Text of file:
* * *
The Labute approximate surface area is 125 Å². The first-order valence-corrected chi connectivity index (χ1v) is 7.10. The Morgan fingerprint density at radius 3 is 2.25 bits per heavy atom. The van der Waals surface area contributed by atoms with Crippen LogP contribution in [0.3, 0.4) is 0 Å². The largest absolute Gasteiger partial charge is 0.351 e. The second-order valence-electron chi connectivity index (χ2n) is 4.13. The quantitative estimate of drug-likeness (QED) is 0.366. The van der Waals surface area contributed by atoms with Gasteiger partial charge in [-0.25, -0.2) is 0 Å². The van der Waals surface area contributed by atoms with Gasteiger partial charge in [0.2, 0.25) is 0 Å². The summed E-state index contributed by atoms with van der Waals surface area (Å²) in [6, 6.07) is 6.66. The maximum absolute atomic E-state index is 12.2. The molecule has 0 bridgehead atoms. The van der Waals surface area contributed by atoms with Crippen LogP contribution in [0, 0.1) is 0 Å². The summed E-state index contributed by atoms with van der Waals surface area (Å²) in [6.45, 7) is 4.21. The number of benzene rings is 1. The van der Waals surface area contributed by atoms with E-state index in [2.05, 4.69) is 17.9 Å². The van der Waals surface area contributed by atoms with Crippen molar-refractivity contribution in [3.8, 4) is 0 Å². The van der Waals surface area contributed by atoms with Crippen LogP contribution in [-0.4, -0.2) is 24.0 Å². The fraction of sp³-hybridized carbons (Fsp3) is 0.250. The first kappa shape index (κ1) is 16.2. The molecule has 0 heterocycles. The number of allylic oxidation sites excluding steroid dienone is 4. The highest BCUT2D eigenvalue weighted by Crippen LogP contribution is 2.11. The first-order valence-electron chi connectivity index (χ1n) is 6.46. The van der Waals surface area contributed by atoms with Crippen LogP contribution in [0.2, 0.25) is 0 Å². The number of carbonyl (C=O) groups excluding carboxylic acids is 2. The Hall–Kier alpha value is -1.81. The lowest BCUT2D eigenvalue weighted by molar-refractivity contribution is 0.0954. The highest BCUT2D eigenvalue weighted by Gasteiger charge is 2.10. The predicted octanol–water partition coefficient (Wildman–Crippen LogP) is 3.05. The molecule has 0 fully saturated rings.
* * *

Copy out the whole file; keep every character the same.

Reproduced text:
The Labute approximate surface area is 125 Å². The first-order valence-corrected chi connectivity index (χ1v) is 7.10. The Morgan fingerprint density at radius 3 is 2.25 bits per heavy atom. The van der Waals surface area contributed by atoms with Crippen LogP contribution in [0.3, 0.4) is 0 Å². The largest absolute Gasteiger partial charge is 0.351 e. The second-order valence-electron chi connectivity index (χ2n) is 4.13. The quantitative estimate of drug-likeness (QED) is 0.366. The van der Waals surface area contributed by atoms with Gasteiger partial charge in [-0.25, -0.2) is 0 Å². The van der Waals surface area contributed by atoms with Gasteiger partial charge in [0.2, 0.25) is 0 Å². The summed E-state index contributed by atoms with van der Waals surface area (Å²) in [6, 6.07) is 6.66. The maximum absolute atomic E-state index is 12.2. The molecule has 0 bridgehead atoms. The van der Waals surface area contributed by atoms with Crippen LogP contribution in [0, 0.1) is 0 Å². The summed E-state index contributed by atoms with van der Waals surface area (Å²) in [6.45, 7) is 4.21. The number of benzene rings is 1. The van der Waals surface area contributed by atoms with E-state index in [2.05, 4.69) is 17.9 Å². The van der Waals surface area contributed by atoms with Crippen molar-refractivity contribution in [3.8, 4) is 0 Å². The van der Waals surface area contributed by atoms with Crippen LogP contribution in [-0.4, -0.2) is 24.0 Å². The fraction of sp³-hybridized carbons (Fsp3) is 0.250. The first kappa shape index (κ1) is 16.2. The molecule has 0 heterocycles. The number of allylic oxidation sites excluding steroid dienone is 4. The highest BCUT2D eigenvalue weighted by Crippen LogP contribution is 2.11. The first-order valence-electron chi connectivity index (χ1n) is 6.46. The van der Waals surface area contributed by atoms with Crippen LogP contribution in [0.2, 0.25) is 0 Å². The number of carbonyl (C=O) groups excluding carboxylic acids is 2. The Hall–Kier alpha value is -1.81. The lowest BCUT2D eigenvalue weighted by molar-refractivity contribution is 0.0954. The highest BCUT2D eigenvalue weighted by Gasteiger charge is 2.10. The predicted octanol–water partition coefficient (Wildman–Crippen LogP) is 3.05. The molecule has 0 fully saturated rings.